Meet Kansas State's Thomas Clayton

He hasn't played since the 2002 Sugar Bowl when he was a Florida State Seminole, but he's healthy now and ready to show K-State fans what he can do when the Wildcats take the field Saturday for the annual spring game.

He hasn't played since the 2002 Sugar Bowl. He's been hurt. He's been in transit. And he's been waiting, waiting to play, waiting to be a Kansas State Wildcat.

That day will come for running back Thomas Clayton Saturday when the Wildcats take the field for the annual spring game at 1:10 p.m.

Clayton, a sophomore transfer from Florida State arrived in Manhattan last summer and it wasn't long till he was sidelined when he tore his left anterior cruciate ligament in his knee last fall.

Though he wasn't going to play last season anyway because NCAA transfer guidelines, it was just another setback Clayton wanted no part of. But one thing is certain, the 6-foot 220 pound Clayton has had time to learn the system and rehab. But it wasn't until about a month ago that Clayton said he started feeling 100 percent.

"I got hurt the first week of two-a days last season, and it came as a bit of a shock," he said. "At the same time, it was a situation that I had to deal with. I think I did pretty well, and I have awesome people around me, helping me and supporting me. The head trainer is an awesome guy, and he worked with me extensively and we got at it and got the work done.

"Personally, from the time I got here to now, my experience in regard to the play book has gone up," Clayton added. "It's gotten a whole lot better. It's been fairly gradual. When I first got here I wasn't able to do things as much, but now in spring ball I'm actually able to get out there and get it done. It's gradual, but at the same time I've been able to make big spurts at times because I'm actually able to get out there and run it."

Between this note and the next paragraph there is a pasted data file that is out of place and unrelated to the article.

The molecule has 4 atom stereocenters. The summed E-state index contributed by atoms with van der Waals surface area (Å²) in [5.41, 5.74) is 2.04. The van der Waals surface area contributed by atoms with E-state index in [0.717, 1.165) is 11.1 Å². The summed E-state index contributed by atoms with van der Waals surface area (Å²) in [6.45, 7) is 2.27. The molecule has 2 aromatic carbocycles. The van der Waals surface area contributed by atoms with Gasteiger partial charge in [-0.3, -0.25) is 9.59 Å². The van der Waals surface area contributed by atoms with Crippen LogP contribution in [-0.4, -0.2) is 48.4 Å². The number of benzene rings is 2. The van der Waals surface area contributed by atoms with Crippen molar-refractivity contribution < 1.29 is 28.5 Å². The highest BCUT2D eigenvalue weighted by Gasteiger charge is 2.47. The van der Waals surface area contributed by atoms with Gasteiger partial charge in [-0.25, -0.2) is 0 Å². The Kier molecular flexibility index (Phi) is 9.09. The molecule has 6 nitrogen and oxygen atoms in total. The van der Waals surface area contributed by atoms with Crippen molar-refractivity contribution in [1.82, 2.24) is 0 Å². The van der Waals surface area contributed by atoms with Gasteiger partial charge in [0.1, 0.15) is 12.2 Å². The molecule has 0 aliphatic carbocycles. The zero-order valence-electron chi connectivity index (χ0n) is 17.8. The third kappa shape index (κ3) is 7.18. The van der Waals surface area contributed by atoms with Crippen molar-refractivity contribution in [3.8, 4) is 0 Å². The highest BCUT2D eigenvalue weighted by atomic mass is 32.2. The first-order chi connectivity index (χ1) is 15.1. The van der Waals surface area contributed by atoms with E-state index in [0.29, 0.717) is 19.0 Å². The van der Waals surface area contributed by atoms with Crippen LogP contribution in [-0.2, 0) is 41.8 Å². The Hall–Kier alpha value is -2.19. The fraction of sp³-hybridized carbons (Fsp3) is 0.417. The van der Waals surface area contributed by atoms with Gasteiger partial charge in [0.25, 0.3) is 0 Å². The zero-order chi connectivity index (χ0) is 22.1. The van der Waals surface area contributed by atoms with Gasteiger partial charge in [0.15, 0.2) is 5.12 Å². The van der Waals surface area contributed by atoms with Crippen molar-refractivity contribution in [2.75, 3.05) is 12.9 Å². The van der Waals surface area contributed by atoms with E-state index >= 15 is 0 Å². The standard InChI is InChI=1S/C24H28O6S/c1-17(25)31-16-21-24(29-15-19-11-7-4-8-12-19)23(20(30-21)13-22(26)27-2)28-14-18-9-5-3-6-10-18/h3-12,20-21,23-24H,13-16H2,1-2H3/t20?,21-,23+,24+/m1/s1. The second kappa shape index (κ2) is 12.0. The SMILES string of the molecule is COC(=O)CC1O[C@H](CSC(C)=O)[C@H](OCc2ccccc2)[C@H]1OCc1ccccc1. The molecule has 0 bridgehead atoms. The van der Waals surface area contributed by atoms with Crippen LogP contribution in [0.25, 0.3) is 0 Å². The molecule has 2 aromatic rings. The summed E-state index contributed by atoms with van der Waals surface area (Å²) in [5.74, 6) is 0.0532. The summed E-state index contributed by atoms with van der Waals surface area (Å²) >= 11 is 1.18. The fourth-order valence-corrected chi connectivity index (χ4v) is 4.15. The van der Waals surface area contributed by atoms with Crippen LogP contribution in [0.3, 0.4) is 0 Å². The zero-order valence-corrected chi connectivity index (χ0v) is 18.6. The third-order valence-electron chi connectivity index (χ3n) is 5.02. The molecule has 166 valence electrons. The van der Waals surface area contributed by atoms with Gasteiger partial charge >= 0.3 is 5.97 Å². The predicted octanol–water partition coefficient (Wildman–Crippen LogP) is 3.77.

Clayton was ranked No. 15 by the TheInsiders.com out of Mt. Vernon High School where he rushed for over 2,000 yards and 26 touchdowns as a senior before his eventual signing with the Seminoles. He was also recruited by North Carolina, Penn State, and Notre Dame.

He played in four games as a true freshman, gaining 45 yards on 13 carries, including an eight-carry 24-yard effort against North Carolina.

But Clayton, who runs a 4.32 40-yard dash, said he transferred from FSU for many reasons and that he even considered going to Miami before deciding on K-State.

"Honestly, it was because of multiple reasons, but primarily, it was because I wasn't comfortable there," he said. "I didn't see my career going in the direction I wanted it to go nor my life. I felt that making a move would be the best thing for me to do. After transferring from Florida State, I went through the whole recruiting process again, whereas initially my idea was to transfer to Miami. But my dad didn't think that was going to help me out as far as what I wanted to do with my life. 

"So we evaluated schools, and K-State came into the picture," he added. "Once we looked at the whole scheme of what we wanted to do, we felt like K-State was the perfect fit.  Coach Snyder is by far the best coach."

But with his Wildcat debut three days away, Clayton seems to have already earned some early respect from his teammates.

"He's just a real hard worker. He comes out to practice everyday and no matter what drills we're doing, he goes at it 110 percent," junior fullback Victor Mann said. "He's a very hard worker at anything we do. Coming off of an injury, he's working very hard and we have confidence in Thomas. Every running back has his own style, and you can never really compare one person with someone else, because they're always going to have different qualities. But I like blocking for anyone who is going to run hard, and that's what all of the running backs here do. He hasn't missed a beat, and he runs hard whenever he gets the opportunity."

Clayton said having senior running back Darren Sproles back has helped a lot too on getting accustomed to the schemes.

"As far as running plays, I pretty much have that down, but as far as coverage and pass protection, he's there for me if I need any help," Clayton said. "I feel like I am ready to be a Big 12 running back right now. Plenty is missing, and I have a lot of work to do, but at the same time I'm just anxious, so that's why I say I'm' ready."

 


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